I had originally intended to use the recipe from Royal Wedding cake baker Fiona Cairns' book Bake and Decorate (which I reviewed here), but as I read through the instructions I was a little dubious as they said to basically combine everything in the mixer and beat them until they were well mixed.  I'd always been taught not to beat flour, so I started to research a few other Victoria Sponge recipes.  After looking at at least 6 different recipes from various recipe books and online sources, the main thing I noticed what that the majority of them called for equal amounts of butter, flour and sugar.  In the end I decided to come up with my own recipe, and I was quite pleased with the way it turned out.  Because there is no liquid in the recipe (aside from eggs), the batter will be very thick, so make sure you spread it around the cake pans equally and evenly to ensure you have a nice looking cake.  Remember - you can't fix any mistakes by covering them in a thick coating of buttercream!!  My top layer came out slightly lopsided, never the less it tasted delicious.  I choose to use buttercream icing and strawberry jam as my fillings, and I used castor sugar (granulated sugar in the US) to garnish the top of my cake.



Traditional Victoria Sponge Cake

Ingredients:

3/4 Cup + 2 Tbsp (200g) Castor Sugar
3/4 Cup + 2 Tbsp (200g) Butter, room temperature
4 Eggs
1.5 tsp Vanilla extract
1.5 Cups + 1.5 Tbsp (200g) Self Raising Flour
1/2 tsp baking powder

Vanilla Buttercream Icing or Whipped Double Cream - enough to cover the top of 1 cake in a thick layer
1/4 Cup (approx 70g) Strawberry or Raspberry Jam 

Castor Sugar or Icing Sugar to finish (2-4 Tbsp)




Instructions:

1.  Pre-heat oven to 350ºF (175ºC).  Grease (and if you choose - line with parchment) two round 8" (20cm) cake pans.  Beat the butter and sugar together until light and fluffy (about 5 minutes).

2.  Add in eggs 1 at a time to ensure they don't curdle the butter and sugar mixture.  Beat well before adding each following egg.  Beat in the vanilla extract.

3.  Gently fold in the self raising flour and baking powder into the butter, sugar and egg mixture until just combined.  Don't over mix.  Divide the batter equally between the two pans, making sure that the batter is as flat and even as possible.  Bake for 20 - 25 minutes.

4.  Let cakes cool in their pans at least 1/2 an hour before turning out on a rack to finish cooling. *Make sure that the bottoms of the cakes rest on the rack, and not the tops, otherwise you'll have ugly lines going across the top of your cake!  Once your cakes have fully cooled, coat the top of one of the cakes with a thick layer of buttercream icing or double cream, and then spread your strawberry or raspberry jam over top.  Next, place the second cake on top of the other cake so that the buttercream icing and jam are sandwiched in between the two cakes.  Finally, sprinkle with a generous layer of castor sugar or icing sugar to finish off your cake.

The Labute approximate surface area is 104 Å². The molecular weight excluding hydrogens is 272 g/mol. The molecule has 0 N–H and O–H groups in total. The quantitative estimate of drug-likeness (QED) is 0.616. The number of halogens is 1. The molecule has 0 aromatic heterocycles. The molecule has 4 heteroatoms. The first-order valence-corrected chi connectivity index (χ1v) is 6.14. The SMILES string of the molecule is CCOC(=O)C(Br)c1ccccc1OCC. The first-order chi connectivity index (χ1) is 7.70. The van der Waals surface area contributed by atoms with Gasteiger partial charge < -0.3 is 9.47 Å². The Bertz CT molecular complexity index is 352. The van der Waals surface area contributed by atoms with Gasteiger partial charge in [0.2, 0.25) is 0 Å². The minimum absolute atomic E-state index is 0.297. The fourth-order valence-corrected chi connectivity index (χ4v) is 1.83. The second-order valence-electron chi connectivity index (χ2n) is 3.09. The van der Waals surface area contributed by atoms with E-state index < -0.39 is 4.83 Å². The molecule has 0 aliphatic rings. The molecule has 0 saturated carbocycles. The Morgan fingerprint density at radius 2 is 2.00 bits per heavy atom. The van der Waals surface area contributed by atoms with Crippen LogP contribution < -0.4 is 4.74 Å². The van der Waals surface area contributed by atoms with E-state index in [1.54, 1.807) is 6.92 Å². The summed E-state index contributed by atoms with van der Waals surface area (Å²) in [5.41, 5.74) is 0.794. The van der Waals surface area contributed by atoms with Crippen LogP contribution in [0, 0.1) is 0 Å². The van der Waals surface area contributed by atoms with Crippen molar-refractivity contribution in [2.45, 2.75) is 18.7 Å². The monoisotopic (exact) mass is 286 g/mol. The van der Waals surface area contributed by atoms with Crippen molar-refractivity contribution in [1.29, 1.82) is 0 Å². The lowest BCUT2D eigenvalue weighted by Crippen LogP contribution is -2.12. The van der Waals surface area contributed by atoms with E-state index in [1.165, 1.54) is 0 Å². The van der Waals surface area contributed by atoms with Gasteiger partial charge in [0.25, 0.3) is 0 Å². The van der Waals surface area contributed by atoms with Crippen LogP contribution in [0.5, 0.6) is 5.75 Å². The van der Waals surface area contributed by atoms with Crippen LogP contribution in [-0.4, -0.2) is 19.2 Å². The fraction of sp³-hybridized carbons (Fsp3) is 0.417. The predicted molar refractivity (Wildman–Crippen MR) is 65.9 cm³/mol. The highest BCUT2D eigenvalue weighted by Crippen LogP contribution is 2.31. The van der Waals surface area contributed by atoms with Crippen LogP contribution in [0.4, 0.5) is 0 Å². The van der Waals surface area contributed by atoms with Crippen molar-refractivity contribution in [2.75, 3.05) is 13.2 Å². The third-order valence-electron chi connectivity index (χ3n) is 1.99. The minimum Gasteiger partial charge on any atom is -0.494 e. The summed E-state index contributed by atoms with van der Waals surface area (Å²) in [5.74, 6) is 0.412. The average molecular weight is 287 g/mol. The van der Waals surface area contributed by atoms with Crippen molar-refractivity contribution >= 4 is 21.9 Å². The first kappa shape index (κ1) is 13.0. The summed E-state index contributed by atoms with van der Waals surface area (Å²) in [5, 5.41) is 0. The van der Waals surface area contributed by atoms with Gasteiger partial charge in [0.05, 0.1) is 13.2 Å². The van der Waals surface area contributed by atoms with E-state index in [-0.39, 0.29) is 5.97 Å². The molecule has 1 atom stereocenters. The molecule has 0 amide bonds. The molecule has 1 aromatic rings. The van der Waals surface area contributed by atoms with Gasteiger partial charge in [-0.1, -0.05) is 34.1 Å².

*If you used buttercream as your filling your Victoria Sponge Cake will keep at room temperature for about 4 days in a sealed container.  If you're using double cream, then store your cake in the fridge so it doesn't spoil, although keeping a cake in the fridge will cause it to go stale faster than if you were to keep it at room temperature.



And since the world is gearing up for the Royal Wedding taking place on Friday April 29th, I thought the Victoria Sponge cake would be a perfect cake to bake in celebration of William and Kate's special day.  Here in the UK we've been lucky enough to be given April 29th off as National holiday, so the majority of UK residents will be off work and out of school.  All sorts of Royal Wedding celebrations will be taking place on April 29th so the public can share in the wedding celebrations.  Street parties and picnics are being organised all across the country, and what better way to celebrate the Royal wedding than to bake and share a Victoria Sponge Cake with your friends and family.  



I made some very simple hanging Union Jack flags (called bunting here in the UK) out of paper and attached them together with some thread (ok - I used mint dental floss!) and then tied them to some bamboo skewers that I then stuck in my cake to decorate it and give it a bit of a celebratory feel.  If you'd like to celebrate the Royal Wedding by decorating your own Victoria Sponge cake with these little flags, I've included a printable PDF below so you can make your own.  ** I've also included 3 additional flags in the PDF incase you'd prefer to celebrate the following 2011 holidays:

St. Georges Day - Saturday April 23rd (England's national day)
Canada Day - Friday July 1st (Canada's Birthday)
Independence Day - Monday July 4th (America's Birthday)


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Flag Bunting


** To download - click the orange download button on the top right hand corner of the PDP preview above.

Simply cut the little flags out and lay them face down on a flat surface.  Take a piece of thread (or in my case dental floss) and lay it across the back of the flags near the top.  Fold the top part of the flag over the thread and fasten with a piece of tape or glue.  When you pick up your thread from both ends each of the flags should be hanging down as shown in my picture above.  Tie each end to a bamboo skewer and insert them into the cake.  Ta Da!!!  A perfect and simple way to decorate your cake - whatever occasion you choose!